Top 2 Examples of Risk Management, Explained!

You can’t always be right in trading. There will come a time when your beliefs will disappoint you. Your trading plan will go awry and the market will turn its back from you. These like these are possible in Forex trading. But that is how risk management rules come in handy.

The development of risk management is part of the development of a trading plan. If you ignore these points, you will only go into the path of rapid loss. A proper risk management plan involves a better understanding of when to enter the market or when to exit the market with profit at hand. The main purpose of applying a risk management plan is for increasing stability on your trading account as well as reducing the drawdowns while maximizing the profits acquired.

Risk Management Example No. 1 – Losing Trades at 60 Percent

Let’s say that you have a trading capital worth $10,000. The allocated risk for every trade should be $200. Your profit-loss ratio should be at 2:1. This means that your average profit for every trade you make is $400. If your profit-loss ratio is equal or higher to 2, you get the opportunity to be wrong more frequently than be correct.

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The idea of focusing on the consequences when making a decision rather than its probability is the main idea of uncertainty.

Risk Management Example No. 2: Losing Trade at 70 Percent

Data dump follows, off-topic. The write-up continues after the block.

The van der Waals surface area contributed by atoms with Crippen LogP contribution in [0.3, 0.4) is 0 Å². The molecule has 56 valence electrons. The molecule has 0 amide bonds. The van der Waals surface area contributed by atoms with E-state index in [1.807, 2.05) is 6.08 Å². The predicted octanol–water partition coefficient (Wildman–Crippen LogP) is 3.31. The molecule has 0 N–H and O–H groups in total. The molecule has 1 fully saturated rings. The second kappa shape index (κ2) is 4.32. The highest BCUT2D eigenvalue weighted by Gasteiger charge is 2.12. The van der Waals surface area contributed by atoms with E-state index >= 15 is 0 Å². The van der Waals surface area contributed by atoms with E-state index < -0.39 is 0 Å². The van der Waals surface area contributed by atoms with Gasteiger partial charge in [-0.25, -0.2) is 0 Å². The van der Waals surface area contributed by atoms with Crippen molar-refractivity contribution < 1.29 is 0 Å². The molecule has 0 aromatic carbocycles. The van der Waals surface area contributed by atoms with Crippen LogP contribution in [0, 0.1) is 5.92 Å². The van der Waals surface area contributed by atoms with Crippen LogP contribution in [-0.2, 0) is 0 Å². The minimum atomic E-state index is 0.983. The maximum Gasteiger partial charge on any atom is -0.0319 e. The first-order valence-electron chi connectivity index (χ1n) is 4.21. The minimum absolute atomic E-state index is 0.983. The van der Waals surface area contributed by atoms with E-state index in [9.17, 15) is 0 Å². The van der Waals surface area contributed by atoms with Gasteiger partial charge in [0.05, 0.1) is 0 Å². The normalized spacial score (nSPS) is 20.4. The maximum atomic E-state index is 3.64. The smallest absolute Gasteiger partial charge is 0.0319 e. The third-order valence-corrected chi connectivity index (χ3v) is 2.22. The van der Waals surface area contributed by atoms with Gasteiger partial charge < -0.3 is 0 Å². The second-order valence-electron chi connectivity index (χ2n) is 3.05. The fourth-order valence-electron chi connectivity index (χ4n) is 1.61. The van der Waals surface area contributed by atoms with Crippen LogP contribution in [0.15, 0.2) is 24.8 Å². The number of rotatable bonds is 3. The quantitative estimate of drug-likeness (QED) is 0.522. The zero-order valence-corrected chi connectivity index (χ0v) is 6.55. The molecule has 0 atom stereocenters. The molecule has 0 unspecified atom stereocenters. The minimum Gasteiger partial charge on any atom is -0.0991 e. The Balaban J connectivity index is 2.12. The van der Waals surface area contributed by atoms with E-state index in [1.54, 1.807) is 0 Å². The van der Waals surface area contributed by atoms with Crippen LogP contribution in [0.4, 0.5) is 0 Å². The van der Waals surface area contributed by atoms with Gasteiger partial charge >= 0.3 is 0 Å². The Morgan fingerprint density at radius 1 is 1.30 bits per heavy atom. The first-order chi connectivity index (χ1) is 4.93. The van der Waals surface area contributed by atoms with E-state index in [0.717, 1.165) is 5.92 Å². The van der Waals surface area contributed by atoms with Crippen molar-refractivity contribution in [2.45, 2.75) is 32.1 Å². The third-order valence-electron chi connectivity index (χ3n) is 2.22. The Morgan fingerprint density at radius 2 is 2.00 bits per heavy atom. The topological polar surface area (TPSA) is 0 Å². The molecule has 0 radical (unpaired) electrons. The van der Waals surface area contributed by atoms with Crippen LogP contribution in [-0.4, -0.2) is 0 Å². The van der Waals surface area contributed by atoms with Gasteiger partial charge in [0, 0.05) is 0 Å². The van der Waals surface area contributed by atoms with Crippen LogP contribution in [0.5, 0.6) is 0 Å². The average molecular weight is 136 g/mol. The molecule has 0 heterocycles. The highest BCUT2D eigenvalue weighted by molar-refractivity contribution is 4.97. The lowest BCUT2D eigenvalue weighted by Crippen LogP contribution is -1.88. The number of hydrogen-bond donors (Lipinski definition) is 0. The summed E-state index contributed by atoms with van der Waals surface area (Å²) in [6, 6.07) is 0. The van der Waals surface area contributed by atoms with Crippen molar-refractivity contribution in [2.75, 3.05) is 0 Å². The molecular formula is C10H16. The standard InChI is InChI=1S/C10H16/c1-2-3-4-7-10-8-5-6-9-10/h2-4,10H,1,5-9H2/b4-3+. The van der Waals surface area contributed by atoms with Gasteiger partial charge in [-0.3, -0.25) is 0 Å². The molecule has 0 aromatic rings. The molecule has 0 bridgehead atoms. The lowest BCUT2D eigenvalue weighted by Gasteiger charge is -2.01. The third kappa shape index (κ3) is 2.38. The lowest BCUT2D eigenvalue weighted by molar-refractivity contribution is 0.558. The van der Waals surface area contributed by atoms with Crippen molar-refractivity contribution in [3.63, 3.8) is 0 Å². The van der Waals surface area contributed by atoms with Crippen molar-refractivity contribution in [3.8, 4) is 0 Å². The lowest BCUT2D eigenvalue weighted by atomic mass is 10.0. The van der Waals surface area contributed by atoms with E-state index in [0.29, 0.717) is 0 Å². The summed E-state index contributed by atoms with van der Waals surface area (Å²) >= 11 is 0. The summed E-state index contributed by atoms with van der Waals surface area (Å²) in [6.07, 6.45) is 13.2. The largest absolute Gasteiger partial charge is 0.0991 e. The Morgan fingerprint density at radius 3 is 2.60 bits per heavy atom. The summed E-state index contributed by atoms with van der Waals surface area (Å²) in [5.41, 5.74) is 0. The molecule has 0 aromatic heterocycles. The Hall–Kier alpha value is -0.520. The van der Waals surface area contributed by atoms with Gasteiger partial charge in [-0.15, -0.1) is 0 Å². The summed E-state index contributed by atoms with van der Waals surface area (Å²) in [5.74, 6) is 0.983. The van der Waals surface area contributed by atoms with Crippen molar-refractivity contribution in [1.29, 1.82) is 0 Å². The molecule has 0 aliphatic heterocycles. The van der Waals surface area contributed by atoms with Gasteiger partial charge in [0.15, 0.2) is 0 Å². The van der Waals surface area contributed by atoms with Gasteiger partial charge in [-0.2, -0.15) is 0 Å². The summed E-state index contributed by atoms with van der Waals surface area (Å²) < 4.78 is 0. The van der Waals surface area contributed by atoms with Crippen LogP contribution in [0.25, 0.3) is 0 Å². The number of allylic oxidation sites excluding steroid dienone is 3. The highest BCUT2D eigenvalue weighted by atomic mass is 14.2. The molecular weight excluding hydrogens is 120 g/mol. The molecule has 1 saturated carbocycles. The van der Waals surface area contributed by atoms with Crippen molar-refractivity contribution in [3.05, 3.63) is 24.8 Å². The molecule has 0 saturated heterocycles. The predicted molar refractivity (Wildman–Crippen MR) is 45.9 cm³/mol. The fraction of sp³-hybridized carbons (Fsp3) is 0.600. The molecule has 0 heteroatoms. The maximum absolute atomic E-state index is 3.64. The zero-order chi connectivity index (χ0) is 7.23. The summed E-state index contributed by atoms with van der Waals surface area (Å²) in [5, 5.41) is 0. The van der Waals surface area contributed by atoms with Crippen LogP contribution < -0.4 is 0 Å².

The trading capital once again is set at $10,000. The risk amount for every trade will be $200, so the risk-reward ratio is at 1:4. This means that your average profit for every trade is $800.

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This is actually a very difficult form of trading from a psychological viewpoint. For this strategy, the trader will have to skip 8 out of 10 entry points while the missed signals are then carried out. This makes it difficult to control temptation and start trading with the ratio 1:1 or much higher.

With this strategy, you don’t have to be right in 50% or more to make your account grow. The probability for this cannot be predicted because there are varying results in every trade. What’s important here is to follow the necessary risk management rules and never to trade signals which have a low reward-risk ratio.


As stated above, the trader should follow the risk management rules in forex and the profit should be 2:1 so that they can afford to make wrong decisions more often than the right ones. But if the trader follows a reward to risk ratio of 1:1, the trader will be forced to profit more often than lose. If you are trading in such a ratio, you will have to make two good trades for your account to obtain profit. But with a risk-reward ratio of 3:1, you will only have to focus on raising one profitable trade to be able to raise capital even if you acquire two unprofitable trades that were previously closed.

The idea of risk management is quite simple. However, it seems like traders are more focused on the trading process despite having a low profit-loss ratio.



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